stefanaalten wrote:TheElf, CS70, thanks.
I'm now looking at the Zoom Q2n-4K - "The 4K Camera for Musicians" :-) to capture the performance. I'm (slowly...) beginning to form a mental image of the kind of setup I would need. Can I just bounce this off the forum?
I dont know the Zoom - but the tech nowadays is so good that almost any DSLR camera after 2015-16 will do. I personally use MFT cameras from Panasonic, because of the weight and size of the lenses (read: light and small), but really any format does. And buy used! Camera whiz change camera bodies like normal people changes shirts, so the market is flooded with fantastic kit from the year before which is sold at peanuts, barely the top high end keeps a little value, and you don't want them for starting, they're too complicated.
There's all sorts of features in modern cameras but if videomaking is not your primary interest, you want something with good autofocus and good automatic shooting and you're set.
Good point to have the same make as the coloring of the footage will be the same or very similar.
As of 4K, I would actually not recommend it for starters: you need faster and better (and more expensive) SD cards, the file sizes are huge - just creating the proxies takes much more time - there's much more variety of formats and it requires significantly more powerful hardware to work with, not to mention time.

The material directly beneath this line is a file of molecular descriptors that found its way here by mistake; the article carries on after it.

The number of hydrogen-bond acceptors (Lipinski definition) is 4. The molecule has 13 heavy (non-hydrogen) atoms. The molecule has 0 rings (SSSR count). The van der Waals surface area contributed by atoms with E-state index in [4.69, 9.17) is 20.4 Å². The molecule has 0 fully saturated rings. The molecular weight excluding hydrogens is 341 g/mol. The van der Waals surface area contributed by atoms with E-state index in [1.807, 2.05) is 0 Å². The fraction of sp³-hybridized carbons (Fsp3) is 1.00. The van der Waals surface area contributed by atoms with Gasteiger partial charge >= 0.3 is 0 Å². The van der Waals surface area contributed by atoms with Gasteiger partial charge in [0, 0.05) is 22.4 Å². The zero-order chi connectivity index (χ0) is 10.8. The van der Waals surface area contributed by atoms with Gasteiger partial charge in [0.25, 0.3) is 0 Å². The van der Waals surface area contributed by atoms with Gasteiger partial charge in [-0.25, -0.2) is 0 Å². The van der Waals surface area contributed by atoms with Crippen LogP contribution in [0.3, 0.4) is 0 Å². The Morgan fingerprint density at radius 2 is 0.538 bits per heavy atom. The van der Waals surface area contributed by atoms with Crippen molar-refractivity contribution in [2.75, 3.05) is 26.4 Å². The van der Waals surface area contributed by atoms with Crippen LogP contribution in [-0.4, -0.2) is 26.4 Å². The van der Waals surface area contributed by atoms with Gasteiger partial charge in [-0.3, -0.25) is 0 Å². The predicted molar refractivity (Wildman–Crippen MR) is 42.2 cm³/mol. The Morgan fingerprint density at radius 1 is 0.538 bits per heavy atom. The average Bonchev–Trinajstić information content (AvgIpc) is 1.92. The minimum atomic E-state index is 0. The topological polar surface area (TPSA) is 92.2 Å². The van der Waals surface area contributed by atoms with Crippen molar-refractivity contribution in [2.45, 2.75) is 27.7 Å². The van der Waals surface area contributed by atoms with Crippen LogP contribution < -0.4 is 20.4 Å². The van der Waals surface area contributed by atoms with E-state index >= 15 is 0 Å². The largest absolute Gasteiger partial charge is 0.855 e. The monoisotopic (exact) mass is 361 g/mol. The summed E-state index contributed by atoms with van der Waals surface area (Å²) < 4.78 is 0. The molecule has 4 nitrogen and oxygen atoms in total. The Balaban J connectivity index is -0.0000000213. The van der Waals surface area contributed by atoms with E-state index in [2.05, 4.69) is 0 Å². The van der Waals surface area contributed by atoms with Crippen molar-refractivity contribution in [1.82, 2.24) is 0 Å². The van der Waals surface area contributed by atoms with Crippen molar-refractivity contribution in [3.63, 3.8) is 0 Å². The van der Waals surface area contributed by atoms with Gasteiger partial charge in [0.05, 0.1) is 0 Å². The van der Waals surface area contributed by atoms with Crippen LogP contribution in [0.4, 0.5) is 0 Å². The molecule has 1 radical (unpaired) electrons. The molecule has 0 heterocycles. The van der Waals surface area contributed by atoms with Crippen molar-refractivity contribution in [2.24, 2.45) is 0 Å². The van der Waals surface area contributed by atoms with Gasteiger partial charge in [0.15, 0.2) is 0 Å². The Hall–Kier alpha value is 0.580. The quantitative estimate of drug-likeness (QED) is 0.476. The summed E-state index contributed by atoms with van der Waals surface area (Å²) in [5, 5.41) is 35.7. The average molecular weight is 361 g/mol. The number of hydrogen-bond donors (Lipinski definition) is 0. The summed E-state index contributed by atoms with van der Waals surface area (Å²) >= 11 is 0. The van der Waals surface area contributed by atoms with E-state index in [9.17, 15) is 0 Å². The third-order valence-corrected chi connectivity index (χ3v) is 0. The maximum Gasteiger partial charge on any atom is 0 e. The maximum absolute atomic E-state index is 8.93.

4K is very useful when you want to be able to cut a lot in post and you work intensely with coloring - but these aren't things that you would do much at the beginning. Much easier to familiarize yourself with an editor and find your workflow by making your first video in HD and take it from there.
That doesn't mean not getting a 4K-capable camera (that's a good idea): a used G7 for example these days goes for peanuts. It *is* gonna be wasted money (i.e. you can't resell it) but all camera bodies are wasted money, and buying used you minimize your losses and get a lot from the kit long after is no longer fashionable.
The glass (lenses) is what matters most in any case - and that's what keeps its value.
One or more devices to capture the performance. Understand that there is a wide range of combinations possible here, but I'm thinking of a couple of Zoom Q2N-4K's in fixed positions (one at the back of the hall for the wide angle view and then perhaps one on either side targeted at different sections of the orchestra), plus a "mobile cameraman" simply with their smartphone.
Yeah really anything works. The only limit of the phone is that its lens is a very wide angle so close shots of people make them look odd (big nose, small ears). To start with I'd go with the least expensive solution - couple of phones for the wide shots and cameraman manning a proper DSLR, either with a zoom lens (which reaches a portrait length, say 50 to 80mm or equivalent) or a fixed 45/50mm lens or equivalent. The zoom is good so long your cameraman friend knows that the wider the lens (i.e. lower than 45mm) the less he can get near to people (as they will look ugly).
If you can get someone to move around one of the fixed cameras in various angles a few times during the set you get even better options for free.
b) Bring it all together in a multi-track video editing software package. I'm doing some searching on this now and have two tabs open for Shotcut and OpenShot. Any others I should look at? (I'm on Windows 10)
As of above, on PC, I'd download HitFilm or Resolve - they're a bit less intuitive but if you RTFM is not that hard. Otherwise Movie Studio from Magix is a great package.
On Mac, the Adobe stuff is expensive and you need a subscription I think, but guess there's versions of HitFilm or Resolve exist there as well..